I made a fan car based on the Brabham BT46 F1 car and made it faster than the original
I’ve been taking my 3d printed rocket boat to the next level through scaling it up and adding more engines!
With the success of my micro hydroplanes, the natural succession was to do more testing. Here’s my video.
Firstly I scaled up the boat on CAD and got to work printing out all the parts I needed. This boat is twice the size of the previous boats I was playing around with last month which should help with stability when going over small ripples and waves at high speeds. This didn’t take too long as I’ve now got three printers to speed up big print projects. I assembled the pieces and painted them with paint and then spray sealant which would make it waterproof
I wanted to start small-ish and work upwards, combining motors with higher and higher powers until either the boat destroys itself or we find another limiting factor. These engines are all black powder engines that work through burning a propellent which flings loads of hot gas out the back at extremely quick speeds. The resulting reaction forces the boat in the other direction. To make the motors easy to swap out and combine into clusters of engines, I made this modular design of engine adaptor where you can slide them in and out of the back of the boat.
I wasn’t really sure if it was such a great idea to combine so many motors as I’ve found in the past lighting them all simultaneously is not always too reliable. To try to get a reliable connection I soldered all the igniters up to one feed and then ran an experiment
Based on the poor result of that test, I decided to use fewer but higher power motors to get a similar amount of thrust from five of these small motors, which was a shame because they looked pretty cool.
Test Run 1 – with 1x Estes D motor
So what benchmark speed could we get with the first rocket motor? The track was a couple of lengths of guttering filled with water. To accurately measure the velocity of the boat, I stuck up these reference squares and pointed a high speed camera at them. I could then calculate the speed by watching it back and seeing how long it took for the boat to clear them. At the end I piled some snow to catch the boat, which was a terrible idea!
On that first run the boat got up to an eye watering 10.638m/s or 23.796mph so it was time for more rocket engines. Firstly though, when watching the video back in my workshop, I’d noticed the boat was jumping along quite a lot. This was probably caused by a negative angle of attack of the boat so I adjusted the sponson angle to raise the nose up a bit. It would be interesting to see what effect this had.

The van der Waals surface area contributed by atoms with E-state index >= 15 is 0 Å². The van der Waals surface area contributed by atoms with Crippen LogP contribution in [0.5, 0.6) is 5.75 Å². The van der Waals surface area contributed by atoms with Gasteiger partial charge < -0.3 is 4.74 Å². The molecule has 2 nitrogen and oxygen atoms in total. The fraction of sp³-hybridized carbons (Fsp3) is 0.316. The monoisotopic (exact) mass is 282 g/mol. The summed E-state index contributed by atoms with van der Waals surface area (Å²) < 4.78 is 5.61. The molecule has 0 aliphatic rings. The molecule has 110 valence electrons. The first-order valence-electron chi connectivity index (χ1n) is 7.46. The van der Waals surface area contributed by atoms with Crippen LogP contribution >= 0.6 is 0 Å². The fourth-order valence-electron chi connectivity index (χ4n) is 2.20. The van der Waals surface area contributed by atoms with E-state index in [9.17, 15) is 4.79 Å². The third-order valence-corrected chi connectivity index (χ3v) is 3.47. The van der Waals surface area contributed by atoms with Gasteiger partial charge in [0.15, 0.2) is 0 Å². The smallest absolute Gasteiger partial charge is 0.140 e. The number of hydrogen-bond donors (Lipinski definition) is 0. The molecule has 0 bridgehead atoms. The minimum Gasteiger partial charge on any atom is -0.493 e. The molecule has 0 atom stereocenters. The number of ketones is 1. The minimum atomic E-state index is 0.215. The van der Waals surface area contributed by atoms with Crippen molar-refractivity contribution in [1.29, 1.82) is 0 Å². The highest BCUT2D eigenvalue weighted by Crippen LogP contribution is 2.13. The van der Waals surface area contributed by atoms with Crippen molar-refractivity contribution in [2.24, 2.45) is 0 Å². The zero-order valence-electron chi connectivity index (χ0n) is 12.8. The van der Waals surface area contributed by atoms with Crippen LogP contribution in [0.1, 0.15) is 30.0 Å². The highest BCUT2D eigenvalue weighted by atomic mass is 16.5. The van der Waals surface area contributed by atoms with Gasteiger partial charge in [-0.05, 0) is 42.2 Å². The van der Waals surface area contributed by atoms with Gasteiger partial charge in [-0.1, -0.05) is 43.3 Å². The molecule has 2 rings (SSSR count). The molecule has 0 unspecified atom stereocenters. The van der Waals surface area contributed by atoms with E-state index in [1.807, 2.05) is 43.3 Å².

Test Run – with 2x Estes D motors
Now to double the power with two D size engines. At first I failed to ignite both motors at the same time!
Test 3 – attempt 2 at 2x Estes motors.
This run showed I had improved the speed of the boat but at the cost of stability. I found the nose up angle of attack resulted in the craft trying to take off as air got under the nose. It basically started to do a Donald Campbell
Test 4 – attempt 3 at 2x Estes motors
I adjusted the sponsons again, just a little, to reduce the angle of attack of these contact points. Rerunning the 2x D motor test didn’t go to plan though, as, yet again, the dual rocket motor setup failed to light. I managed to fix the damage.
Test 5 – with 1x Cesaroni Pro29 F motor
Undeterred, I really wanted to know what would happen by doubling the thrust again with an F motor with 14.5kg of peak thrust. I adjusted the sponson angle yet again in an effort to point the nose down – go too far though and I’d get the bouncing I experienced in the first test, and perhaps high speed submarine-ing, which is what happened with my smaller rocket boats in my previous video. As expected, it didn’t end well.
I’d learned lots of useful things about behavioural changes with sponson angles, and this will be important for future hydroplane builds and, specifically, with making sure they don’t fly! It seems the hydroplane goldilocks zone only gets narrower and more perilous as speed increases, so perhaps there is a limit to how fast a boat will go. We’ve reached a barrier with this boat, but I it’s a barrier I intend to break going forward.
This was one of those projects that took a huge amount of work and trial an error to work – but when it actually flew, it was worth all of it.
The Magnus effect is a very strange phenomenon. It’s the force exerted on a rapidly spinning cylinder or sphere moving through air in a direction at an angle to the axis of spin. This force, if angled correctly, can be a lifting or propelling force. In this case, I used the magnus effect as a lift force to replace the wings of an airplane.
But why was my aircraft shaped the way it was? I got a ton of comments saying I should have configured it like a ‘standard’ airplane with a fuselage trailing back to a horizontal and vertical stabilizer. However, my research before getting stuck into building stuff for this project suggested that this addition was probably unnecessary, and I’d be more likely to succeed in seeing a lifting force in action on a para motor type aircraft. I am yet to play around with any other configurations, but I think my final version showed that a very unconventional layout worked very well!
If there’s enough interest I’ll release some files for this, but they were extremely rough and ready when working on this project and I haven’t bothered smoothing them out.
Here’s the video if you haven’t seen it yet.
I hope you enjoyed my latest video on the small rocket hydroplanes I’ve been messing around with over the last month. They’re a lot of fun and I think you should make some too (although just as desk models! Do not try what I was doing at home!). Here is a link to a folder where you can download the STL files and instructions to build your own:
Let me know if you have any problems downloading the files.